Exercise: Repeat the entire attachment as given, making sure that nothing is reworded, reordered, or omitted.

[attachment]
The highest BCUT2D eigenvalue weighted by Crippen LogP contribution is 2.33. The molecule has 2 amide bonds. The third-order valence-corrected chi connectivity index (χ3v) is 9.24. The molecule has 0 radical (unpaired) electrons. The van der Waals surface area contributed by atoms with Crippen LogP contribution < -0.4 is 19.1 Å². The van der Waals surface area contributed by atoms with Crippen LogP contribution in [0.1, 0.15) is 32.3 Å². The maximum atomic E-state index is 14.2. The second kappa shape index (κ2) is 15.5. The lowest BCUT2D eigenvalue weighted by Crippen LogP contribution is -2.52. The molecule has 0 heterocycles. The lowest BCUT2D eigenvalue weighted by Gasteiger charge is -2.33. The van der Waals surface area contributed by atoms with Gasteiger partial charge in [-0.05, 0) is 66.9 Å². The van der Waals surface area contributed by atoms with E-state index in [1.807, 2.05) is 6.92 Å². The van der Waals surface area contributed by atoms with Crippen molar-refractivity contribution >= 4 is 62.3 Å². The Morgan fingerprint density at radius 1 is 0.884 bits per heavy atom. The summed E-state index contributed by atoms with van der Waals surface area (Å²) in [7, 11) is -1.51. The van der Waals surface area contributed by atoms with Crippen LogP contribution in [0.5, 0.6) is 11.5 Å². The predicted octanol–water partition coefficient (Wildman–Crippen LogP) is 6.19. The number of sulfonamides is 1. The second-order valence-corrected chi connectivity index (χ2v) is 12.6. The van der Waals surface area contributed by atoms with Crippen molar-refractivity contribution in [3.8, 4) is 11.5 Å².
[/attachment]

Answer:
The highest BCUT2D eigenvalue weighted by Crippen LogP contribution is 2.33. The molecule has 2 amide bonds. The third-order valence-corrected chi connectivity index (χ3v) is 9.24. The molecule has 0 radical (unpaired) electrons. The van der Waals surface area contributed by atoms with Crippen LogP contribution < -0.4 is 19.1 Å². The van der Waals surface area contributed by atoms with Crippen LogP contribution in [0.1, 0.15) is 32.3 Å². The maximum atomic E-state index is 14.2. The second kappa shape index (κ2) is 15.5. The lowest BCUT2D eigenvalue weighted by Crippen LogP contribution is -2.52. The molecule has 0 heterocycles. The lowest BCUT2D eigenvalue weighted by Gasteiger charge is -2.33. The van der Waals surface area contributed by atoms with Gasteiger partial charge in [-0.05, 0) is 66.9 Å². The van der Waals surface area contributed by atoms with E-state index in [1.807, 2.05) is 6.92 Å². The van der Waals surface area contributed by atoms with Crippen molar-refractivity contribution >= 4 is 62.3 Å². The Morgan fingerprint density at radius 1 is 0.884 bits per heavy atom. The summed E-state index contributed by atoms with van der Waals surface area (Å²) in [7, 11) is -1.51. The van der Waals surface area contributed by atoms with Crippen LogP contribution in [0.5, 0.6) is 11.5 Å². The predicted octanol–water partition coefficient (Wildman–Crippen LogP) is 6.19. The number of sulfonamides is 1. The second-order valence-corrected chi connectivity index (χ2v) is 12.6. The van der Waals surface area contributed by atoms with Crippen molar-refractivity contribution in [3.8, 4) is 11.5 Å².